Thirty-three-year-old Arvid grew up in Höör, a small town in South Sweden, but moved to Stockholm to study industrial economics. After graduating, he worked for large companies such as Ericsson and Spotify for a few years but grew increasingly frustrated by the slow pace of work. “I wanted to make a booming career but that just couldn’t happen” he says. He took up many hobbies trying to live a more meaningful life, however, when he realised he could no longer cope with an uninspiring job, he decided to quit and become his own boss.
Arvid moved back to his hometown and in spring of 2017 registered Grön Sol, a company which sells and installs solar panels to private and commercial clients. Initially Arvid believed that the future of the energy sector was nuclear power, but then he became aware of the potential of the renewable energy sector in Sweden when his brother, who was working for a solar power company, was struggling to meet client demands as he couldn’t find enough people to employ. In only three years, Arvid moved from being a sceptic to running a successful solar panels business.
As with every start up, the beginning was hard. For Arvid, the biggest challenge was being alone:
“I was told that I couldn’t wait for the perfect moment, because then I would have to wait forever. So I started and it was very hard to do completely on your own.”
When the first order arrived, he had no carpentry experience and his first employee was refugee who arrived from Syria in 2015 who “did not speak more than five words of Swedish and couldn’t use a folding rule”. However, they worked hard and successfully completed an installation worth €20,000.
For the first year, Arvid worked over 100 hours per week, had no salary and moved back to his parents’ house. Luckily while he was working as an employee, he had managed to put aside some savings, which in addition to a small loan from his wife’s family, was enough to pay for setting up the business and cover his personal expenses for the initial period. The beginning was hard for his family too and he appreciated his wife’s patience: with the birth of his daughter Majken exactly one year after registering Grön Sol, life was getting even busier.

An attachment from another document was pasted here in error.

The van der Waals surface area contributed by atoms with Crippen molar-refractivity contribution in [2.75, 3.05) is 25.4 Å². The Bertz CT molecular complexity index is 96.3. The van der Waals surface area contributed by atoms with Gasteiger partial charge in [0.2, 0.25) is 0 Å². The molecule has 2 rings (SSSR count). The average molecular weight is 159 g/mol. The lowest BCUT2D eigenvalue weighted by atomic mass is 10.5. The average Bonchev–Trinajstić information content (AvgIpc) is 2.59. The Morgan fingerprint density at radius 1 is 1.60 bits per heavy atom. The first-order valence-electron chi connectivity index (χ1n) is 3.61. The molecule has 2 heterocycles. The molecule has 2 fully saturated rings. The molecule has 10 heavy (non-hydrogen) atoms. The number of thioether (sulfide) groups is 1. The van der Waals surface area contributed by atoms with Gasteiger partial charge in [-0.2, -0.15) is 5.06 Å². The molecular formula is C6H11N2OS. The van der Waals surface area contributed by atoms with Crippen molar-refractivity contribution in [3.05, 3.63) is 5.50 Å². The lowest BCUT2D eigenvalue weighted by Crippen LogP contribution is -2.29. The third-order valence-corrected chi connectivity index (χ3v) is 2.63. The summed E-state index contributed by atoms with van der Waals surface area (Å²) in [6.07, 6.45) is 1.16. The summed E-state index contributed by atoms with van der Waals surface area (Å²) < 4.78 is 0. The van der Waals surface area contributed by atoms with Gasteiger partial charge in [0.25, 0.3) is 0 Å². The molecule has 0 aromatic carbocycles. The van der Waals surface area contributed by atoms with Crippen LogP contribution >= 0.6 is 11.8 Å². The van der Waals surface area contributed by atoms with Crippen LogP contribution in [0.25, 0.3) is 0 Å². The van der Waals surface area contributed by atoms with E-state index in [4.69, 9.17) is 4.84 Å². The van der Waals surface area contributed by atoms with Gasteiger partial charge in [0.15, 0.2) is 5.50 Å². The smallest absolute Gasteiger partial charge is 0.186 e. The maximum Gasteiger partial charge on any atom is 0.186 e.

Anna, one of Arvin’s first customers, put him in touch with the local office of NyföretagarCentrum, where he received professional business advice. Two and a half years later, Grön Sol is a profitable business with an estimate turnover of €1M for this year. Arvid finally moved out of his parents’ garage, rented a warehouse and employs eight people. He recalls:
“One year ago, I started taking out salary for myself – then it went from a hobby to a company. That’s when it all became real”.
Arvid is also very proud of the impact his small company has in his community:
“Ziad, my first employee, now has received permanent residency because I could offer him a fulltime employment. Yakup come to Sweden 2017 and has become a really appreciated part of the company. My latest recruitment is a single mother who has really had to work hard in her life: this is the first job she got where she doesn’t have to work weekends or nights”.
Arvid has ambitious plans for his company: he’s keen to expand his business while the solar panel industry is booming in Sweden, focusing on getting more commercial contracst as these have a better financial return. To keep up with his target, Arvid needs to hire more administrative staff to help him run and grow the company.
Arvid’s single piece of advice for young entrepreneurs is:
“Go! Probably you’ll have a much better life with freedom and possibilities. If your company doesn’t make it, then you’ve at least learnt a lot and improved your CV more than any other job”.
NyforetagarCentrum is a not-for-profit organization in Sweden that supports entrepreneurs to start new viable businesses providing individual information, sessions, counselling, training and mentoring. It is part of the Youth Business Europe programme, a regional initiative supported by the Citi Foundation to help young entrepreneurs to start or grow a business.